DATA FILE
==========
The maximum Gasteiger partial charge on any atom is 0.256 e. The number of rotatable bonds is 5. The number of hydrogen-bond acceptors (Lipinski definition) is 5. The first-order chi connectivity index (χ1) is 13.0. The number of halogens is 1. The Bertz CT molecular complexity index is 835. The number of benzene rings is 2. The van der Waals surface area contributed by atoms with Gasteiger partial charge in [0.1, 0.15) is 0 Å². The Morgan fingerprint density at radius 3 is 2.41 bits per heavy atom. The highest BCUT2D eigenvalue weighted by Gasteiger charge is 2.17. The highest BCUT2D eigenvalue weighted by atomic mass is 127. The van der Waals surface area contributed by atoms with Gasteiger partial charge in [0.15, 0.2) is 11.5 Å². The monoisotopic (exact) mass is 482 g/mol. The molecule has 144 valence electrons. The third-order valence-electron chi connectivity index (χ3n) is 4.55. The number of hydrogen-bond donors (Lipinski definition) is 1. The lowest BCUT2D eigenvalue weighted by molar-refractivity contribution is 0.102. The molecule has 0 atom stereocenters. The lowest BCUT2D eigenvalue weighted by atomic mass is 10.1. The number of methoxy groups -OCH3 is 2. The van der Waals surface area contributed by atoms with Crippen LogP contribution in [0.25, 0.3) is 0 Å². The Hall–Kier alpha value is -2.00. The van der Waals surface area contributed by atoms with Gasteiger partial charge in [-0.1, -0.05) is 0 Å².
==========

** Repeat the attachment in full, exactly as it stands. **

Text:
The maximum Gasteiger partial charge on any atom is 0.256 e. The number of rotatable bonds is 5. The number of hydrogen-bond acceptors (Lipinski definition) is 5. The first-order chi connectivity index (χ1) is 13.0. The number of halogens is 1. The Bertz CT molecular complexity index is 835. The number of benzene rings is 2. The van der Waals surface area contributed by atoms with Gasteiger partial charge in [0.1, 0.15) is 0 Å². The Morgan fingerprint density at radius 3 is 2.41 bits per heavy atom. The highest BCUT2D eigenvalue weighted by Gasteiger charge is 2.17. The highest BCUT2D eigenvalue weighted by atomic mass is 127. The van der Waals surface area contributed by atoms with Gasteiger partial charge in [0.15, 0.2) is 11.5 Å². The monoisotopic (exact) mass is 482 g/mol. The molecule has 144 valence electrons. The third-order valence-electron chi connectivity index (χ3n) is 4.55. The number of hydrogen-bond donors (Lipinski definition) is 1. The lowest BCUT2D eigenvalue weighted by molar-refractivity contribution is 0.102. The molecule has 0 atom stereocenters. The lowest BCUT2D eigenvalue weighted by atomic mass is 10.1. The number of methoxy groups -OCH3 is 2. The van der Waals surface area contributed by atoms with Crippen LogP contribution in [0.25, 0.3) is 0 Å². The Hall–Kier alpha value is -2.00. The van der Waals surface area contributed by atoms with Gasteiger partial charge in [-0.1, -0.05) is 0 Å².